Posts Tagged police

Last original member of MPD remembers hunting for John Wilkes Booth in Anacostia

Lingarn B. Anderson, of Anacostia, 95 years old, oldest member of Metropolitan Police, full-length, standing on porch. Courtesy LOC. []


With the formation of the Metropolitan Police Department in 1861, there was an immediate tension between the flood of military recruits in the city and the newly constituted municipal force. Lingarn B. Anderson, an Anacostia native, was one of the first policemen, attached to the Anacostia precinct his whole career.  (According to City Directories, Anderson, of the 300 block of Jefferson Street, was a neighbor to Frederick Douglass in old Anacostia.)

The old Anacostia substation, originally the first precinct, “was a converted coal office with a part of the room roped off, and we had to keep guard there all the time or prisoners would step over the rope and walk out of the front door.”

Anderson reminisced a half-century later to a newspaperman and the chief of police about the “devilment” that crawled in the city during the war. “Then there were Southern sympathizers,” he remembered. “They’d get busy in barrooms with a gang of abolitionists, and the first thing you knew there would be artillery play, and some of those boys could shoot.” He had a bullet wound in his left thigh to prove it.

“I hunted for him,” Anderson said, his memory shifting to John Wilkes Booth’s escape on horseback from Washington which took Booth over the Navy Yard bridge and into Uniontown where he waited for Davy Herold before galloping towards Southern Maryland. “We heard for a while that he was around Anacostia.”

Suspicions that John Wilkes Booth might be hiding out in Uniontown were not unfounded as testimony of the Lincoln Conspiracy Trial revealed. Dr. Samuel Mudd, Mary Surratt, and others associated with Booth were seen around the area in the immediate weeks and months leading to President Lincoln’s assassination.

Robert F. Martin’s Farmers and Drovers Hotel, at the junction of Monroe and Harrison Streets in Uniontown about a hundred yards from the Navy Yard bridge, was a frequent point of rest for Marylanders from Upper Marlboro in Prince George’s County, Bryantown in Charles County, and Leonardtown in St. Mary’s County bringing their products to the markets of Washington. In March of 1865 Martin was appointed postmaster for Uniontown, in Washington, D.C. The Baltimore Sun commented that the “post office there will be of great advantage to the large number of mechanics and other workmen, soldiers.”

During the trial Martin testified he had seen Dr. Mudd in the market on Christmas Eve 1864 and that in March and April of 1865 he had stayed at his hotel. Martin could not verify if Mudd was or was not up from his Southern Maryland farm for the purpose of meeting Booth in Washington.

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“…must be known that Washington City is the Mecca of the tramp,” says 1887 guidebook to Washington, D.C.

Library of Congress

“You cannot get along with out it, if you want Washington in a nut-shell,” so claims 1887’s The Sights of Washington and Its Vicinity, – And – How To See Them printed by the New York Cheap Publishing Company.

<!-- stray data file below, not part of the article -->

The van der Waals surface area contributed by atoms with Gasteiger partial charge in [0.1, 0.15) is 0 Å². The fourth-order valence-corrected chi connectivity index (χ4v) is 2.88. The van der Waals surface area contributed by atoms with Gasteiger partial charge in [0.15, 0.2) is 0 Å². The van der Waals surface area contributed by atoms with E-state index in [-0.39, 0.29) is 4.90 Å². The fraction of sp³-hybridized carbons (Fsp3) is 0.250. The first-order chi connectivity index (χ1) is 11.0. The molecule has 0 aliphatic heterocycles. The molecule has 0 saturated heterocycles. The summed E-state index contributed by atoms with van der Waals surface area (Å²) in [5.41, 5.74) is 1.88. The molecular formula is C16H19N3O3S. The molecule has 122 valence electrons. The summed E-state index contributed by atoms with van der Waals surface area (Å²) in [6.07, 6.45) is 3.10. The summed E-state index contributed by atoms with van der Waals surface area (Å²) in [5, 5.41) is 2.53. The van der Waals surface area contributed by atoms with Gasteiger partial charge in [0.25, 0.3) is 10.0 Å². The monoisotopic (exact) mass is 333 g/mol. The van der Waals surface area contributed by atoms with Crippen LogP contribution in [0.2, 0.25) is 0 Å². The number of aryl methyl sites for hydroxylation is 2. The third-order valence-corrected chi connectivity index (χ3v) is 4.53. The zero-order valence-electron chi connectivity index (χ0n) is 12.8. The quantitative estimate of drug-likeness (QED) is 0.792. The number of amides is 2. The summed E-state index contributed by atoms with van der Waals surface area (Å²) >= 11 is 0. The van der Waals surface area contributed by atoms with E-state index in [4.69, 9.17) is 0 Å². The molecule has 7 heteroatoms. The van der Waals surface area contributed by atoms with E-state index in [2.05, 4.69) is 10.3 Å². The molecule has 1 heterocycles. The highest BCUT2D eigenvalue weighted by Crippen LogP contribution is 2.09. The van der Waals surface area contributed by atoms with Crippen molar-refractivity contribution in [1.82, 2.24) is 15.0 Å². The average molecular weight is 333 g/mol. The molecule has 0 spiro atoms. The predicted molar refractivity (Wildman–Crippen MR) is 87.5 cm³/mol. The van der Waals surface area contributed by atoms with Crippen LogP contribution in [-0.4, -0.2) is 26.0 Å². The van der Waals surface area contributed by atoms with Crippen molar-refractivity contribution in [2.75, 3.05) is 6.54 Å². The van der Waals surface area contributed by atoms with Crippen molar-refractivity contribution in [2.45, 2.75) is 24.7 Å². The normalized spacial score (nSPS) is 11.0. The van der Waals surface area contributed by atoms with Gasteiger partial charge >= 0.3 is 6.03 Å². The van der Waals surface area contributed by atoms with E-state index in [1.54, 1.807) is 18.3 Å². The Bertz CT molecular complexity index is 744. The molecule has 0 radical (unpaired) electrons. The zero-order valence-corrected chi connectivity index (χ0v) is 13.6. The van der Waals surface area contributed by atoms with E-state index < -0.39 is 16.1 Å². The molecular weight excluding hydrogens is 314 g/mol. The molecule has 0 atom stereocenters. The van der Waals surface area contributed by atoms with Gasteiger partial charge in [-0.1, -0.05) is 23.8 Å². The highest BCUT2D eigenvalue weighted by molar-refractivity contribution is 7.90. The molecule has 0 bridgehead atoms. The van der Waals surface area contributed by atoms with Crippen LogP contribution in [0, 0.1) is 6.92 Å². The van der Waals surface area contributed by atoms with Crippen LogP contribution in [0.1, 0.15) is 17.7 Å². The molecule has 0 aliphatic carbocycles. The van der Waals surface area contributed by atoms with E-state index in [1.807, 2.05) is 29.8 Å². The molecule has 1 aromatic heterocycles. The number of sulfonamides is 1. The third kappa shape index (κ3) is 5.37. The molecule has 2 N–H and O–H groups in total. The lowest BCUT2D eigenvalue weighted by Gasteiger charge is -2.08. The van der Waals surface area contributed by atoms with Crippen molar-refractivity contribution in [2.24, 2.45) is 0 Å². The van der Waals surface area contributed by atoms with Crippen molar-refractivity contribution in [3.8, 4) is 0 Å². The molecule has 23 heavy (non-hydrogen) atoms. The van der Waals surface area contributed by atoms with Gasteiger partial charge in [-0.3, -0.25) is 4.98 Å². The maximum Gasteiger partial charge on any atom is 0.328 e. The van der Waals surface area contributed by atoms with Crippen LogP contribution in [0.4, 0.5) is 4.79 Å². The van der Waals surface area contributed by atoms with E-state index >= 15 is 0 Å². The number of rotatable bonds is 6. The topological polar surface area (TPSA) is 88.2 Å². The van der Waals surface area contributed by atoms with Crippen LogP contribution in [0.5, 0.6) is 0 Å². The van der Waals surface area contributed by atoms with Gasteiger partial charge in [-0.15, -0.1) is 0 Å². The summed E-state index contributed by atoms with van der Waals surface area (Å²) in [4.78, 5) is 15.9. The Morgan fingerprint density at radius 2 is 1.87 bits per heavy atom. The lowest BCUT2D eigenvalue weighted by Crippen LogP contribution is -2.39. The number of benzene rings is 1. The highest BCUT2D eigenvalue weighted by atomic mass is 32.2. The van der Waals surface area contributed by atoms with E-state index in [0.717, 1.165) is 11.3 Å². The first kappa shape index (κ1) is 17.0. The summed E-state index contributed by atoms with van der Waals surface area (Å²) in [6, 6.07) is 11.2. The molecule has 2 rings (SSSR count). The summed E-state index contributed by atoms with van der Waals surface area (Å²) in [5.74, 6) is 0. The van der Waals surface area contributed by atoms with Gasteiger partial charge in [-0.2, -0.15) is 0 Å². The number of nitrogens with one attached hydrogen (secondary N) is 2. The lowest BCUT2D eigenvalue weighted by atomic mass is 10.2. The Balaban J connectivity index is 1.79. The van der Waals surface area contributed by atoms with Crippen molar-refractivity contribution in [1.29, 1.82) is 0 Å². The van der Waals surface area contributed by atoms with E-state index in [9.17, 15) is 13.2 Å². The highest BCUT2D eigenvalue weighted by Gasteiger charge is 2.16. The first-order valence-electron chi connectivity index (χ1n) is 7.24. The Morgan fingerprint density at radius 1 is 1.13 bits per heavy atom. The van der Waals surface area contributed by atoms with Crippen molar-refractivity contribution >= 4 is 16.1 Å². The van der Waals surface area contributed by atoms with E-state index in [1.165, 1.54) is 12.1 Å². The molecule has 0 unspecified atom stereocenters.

Sparing no expense, on pg. 49 the guide waxed eloquent about the Washington’s finest.

“[T]he police of this city deserve great praise for efficiency and vigilance,” when “considering the vast territory to be guarded and the smallness of the corps,” was how a popular guidebook to Washington described the Police Court and Police Headquarters. Each morning and often on holidays, the Police Court opened “to try parties arrested during the previous day and night.” Often times “the scenes here witnessed are frequently worthy of the pen of a Dickens and the pencil of a Hogarth.” The colorful guide continues, that it “must be known that Washington City is the Mecca of the tramp, as well as the professional “crook,” and “the curious medley of figures, colors, and sex cannot probably be seen in any other city as is displayed at the nation’s capitol.”

Thanks to Matthew Gilmore for the heads up.

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Lewis H. Douglass appointed a Notary Public by President Harrison [Cleveland Gazette, July 27, 1889]

Library of Congress

The ups and downs, comings and goings, rumors and speculations of Frederick Douglass and his family were widely reported not just in the pages of The Washington Bee, and other black newspapers in the city (as well as every “mainstream” city daily and weekly), but also black press outlets throughout the country from Indianapolis to Huntsville, Alabama to New York City. Invaluable information not widely known about Douglass and his family is captured in print, as well as a perspective that can be unflinchingly laudatory one week and harshly critical the next.

“Lewis H. Douglass, son of Frederick Douglass, has been appointed a Notary Public for the District of Columbia by President Harrison. There are two of three more of the Douglass family to be provided for and then other colored men will stand a chance. Perhaps Fred has some white relatives – on his wife’s side – who wish office.”

The news item directly below…

“There were fifty-six new police appointed in Washington, D.C., July 1, and not withstanding many colored men applied all were rejected. The colored people are about one-third the population of the District and pay taxes on $10,000,000 worth of real estate. The same thing was done recently in both Detroit and Cleveland.”

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